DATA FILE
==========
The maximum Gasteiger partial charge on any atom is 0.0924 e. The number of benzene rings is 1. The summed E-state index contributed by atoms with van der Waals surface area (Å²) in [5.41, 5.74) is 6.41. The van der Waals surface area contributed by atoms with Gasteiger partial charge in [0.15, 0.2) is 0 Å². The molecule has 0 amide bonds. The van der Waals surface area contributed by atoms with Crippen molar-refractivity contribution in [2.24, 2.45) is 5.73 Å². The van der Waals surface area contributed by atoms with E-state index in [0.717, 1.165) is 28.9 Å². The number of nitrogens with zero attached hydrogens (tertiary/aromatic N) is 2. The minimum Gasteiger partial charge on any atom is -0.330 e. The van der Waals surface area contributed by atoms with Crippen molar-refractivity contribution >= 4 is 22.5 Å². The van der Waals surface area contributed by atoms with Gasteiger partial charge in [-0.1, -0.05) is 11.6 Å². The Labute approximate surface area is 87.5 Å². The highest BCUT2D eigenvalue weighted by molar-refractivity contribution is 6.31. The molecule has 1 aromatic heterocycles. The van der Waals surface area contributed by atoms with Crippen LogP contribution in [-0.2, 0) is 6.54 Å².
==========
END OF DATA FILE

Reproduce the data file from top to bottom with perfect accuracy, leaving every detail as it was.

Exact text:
The maximum Gasteiger partial charge on any atom is 0.0924 e. The number of benzene rings is 1. The summed E-state index contributed by atoms with van der Waals surface area (Å²) in [5.41, 5.74) is 6.41. The van der Waals surface area contributed by atoms with Gasteiger partial charge in [0.15, 0.2) is 0 Å². The molecule has 0 amide bonds. The van der Waals surface area contributed by atoms with Crippen molar-refractivity contribution in [2.24, 2.45) is 5.73 Å². The van der Waals surface area contributed by atoms with E-state index in [0.717, 1.165) is 28.9 Å². The number of nitrogens with zero attached hydrogens (tertiary/aromatic N) is 2. The minimum Gasteiger partial charge on any atom is -0.330 e. The van der Waals surface area contributed by atoms with Crippen molar-refractivity contribution >= 4 is 22.5 Å². The van der Waals surface area contributed by atoms with Gasteiger partial charge in [-0.1, -0.05) is 11.6 Å². The Labute approximate surface area is 87.5 Å². The highest BCUT2D eigenvalue weighted by molar-refractivity contribution is 6.31. The molecule has 1 aromatic heterocycles. The van der Waals surface area contributed by atoms with Crippen LogP contribution in [-0.2, 0) is 6.54 Å².